News from India and the physical side of the gold market continues to be disturbing for those who heavily rely on that country to take up the slack in the metal’s fundamental overhang. India is reported to have notified Thailand that it intends to slap a 10% duty on Thai-imported baubles into the country. Once again, the move reflects how serious the Indian government is about trying to curb gold demand appetite in the country.
India’s Business Standard reports that “currently, India has early harvest scheme (EHS) with Thailand under which gold jewelry has been imported at 0% [duty] since 2004. This concession is available only if there is minimum 20% value addition in jewelry in Thailand before coming to India.” However, “The [Indian] government suspects that the norm of value addition of 20% is not being adhered to. In fact, instead of gold jewelry, [actual] gold is being imported [read: de facto smuggled] into India, it is suspected. Besides, most gold jewelry imported from Thailand is reportedly coming from China and Malaysia since Thailand is not a known gold jewelry producer.”
Meanwhile, The Cutting Edge News reports that large-scale gold imports are straining not only India’s finance but, potentially, its social fabric as well. India produces virtually no gold yet it imports about from 500 to 900 tonnes every year in order to feed domestic demand. Professor N. Bhanumurthy of the National Institute of Public Finance and Policy says that the real cost of the $56 billion of imported gold in the most recent fiscal year (11% of the country’s total imports) is the contribution it makes to the Indian trade deficit. Prof. Bhanamurthy says gold should be viewed as an “unproductive” investment. “More than half of the current account deficit has been contributed by the imports of gold in the recent period. The savings should be channelized for some investment activity. Gold is neither investment nor financial savings.”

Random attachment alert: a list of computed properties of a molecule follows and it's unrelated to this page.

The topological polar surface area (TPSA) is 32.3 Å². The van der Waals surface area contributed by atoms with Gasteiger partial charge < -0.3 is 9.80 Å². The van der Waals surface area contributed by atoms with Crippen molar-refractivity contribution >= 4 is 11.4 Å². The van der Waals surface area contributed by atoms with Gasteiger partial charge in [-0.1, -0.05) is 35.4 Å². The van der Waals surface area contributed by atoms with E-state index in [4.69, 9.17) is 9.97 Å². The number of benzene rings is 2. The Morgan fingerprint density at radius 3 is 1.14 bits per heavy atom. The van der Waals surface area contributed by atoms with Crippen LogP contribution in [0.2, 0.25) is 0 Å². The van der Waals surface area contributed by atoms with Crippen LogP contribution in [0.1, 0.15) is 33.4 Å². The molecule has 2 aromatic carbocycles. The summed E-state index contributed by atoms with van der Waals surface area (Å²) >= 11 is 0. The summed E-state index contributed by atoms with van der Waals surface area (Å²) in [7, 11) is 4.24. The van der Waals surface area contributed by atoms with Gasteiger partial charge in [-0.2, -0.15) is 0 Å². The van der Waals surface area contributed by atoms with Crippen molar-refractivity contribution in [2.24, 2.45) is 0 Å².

Evidently, there is still some ‘education’ left to do. India is reported to have imported 33% more gold this month in an effort by its traders and jewelers to race ahead of the government’s imminent duty hike. While that’s not the same as being able to conclude that higher tariffs won’t make a difference (as some have declared), it is reflective of a possible protracted ‘battle’ between the government and (at least) India’s jewelers and (possibly most) denizens.
Meanwhile, the key to some commodities’ fate in 2013 lies just a short airplane’s journey away in China. Dankse Bank has issued a set of views the other day that might elate some commodity bulls — at least for a short while. Danske Bank’s analysts are projecting that, while rebounding Chinese growth might make for good price gains in certain “stuff” in the first half of this year, the latter six months might cause some grief for same. Let’s dive into these views a bit more:
Danske Bank advised that “overall, we recommend clients on the consumer side to hedge [first half] commodities exposure early in the year, but potentially leave some exposure open for [second half] to benefit from the stabilization or even price declines.” Now, while this may sound like some far-fetched and perhaps ill-conceived speculation on the part of Danske Bank, we really want you to pay attention to the core concepts being relayed therein. Read on:
The over-arching theme in the Danske Bank advisory review is that (contrary to the stuff you might read in a plethora of hard-money newsletters): “Even as Chinese data lately have provided spots of sunshine, there is no guarantee that this is a longer-term trend. Before the upbeat readings recently, the Chinese economy had been slowing down for almost two years, fueling ‘the question of whether the slowdown has been partly structural in the sense that China’s long-term growth potential is starting to decline.’”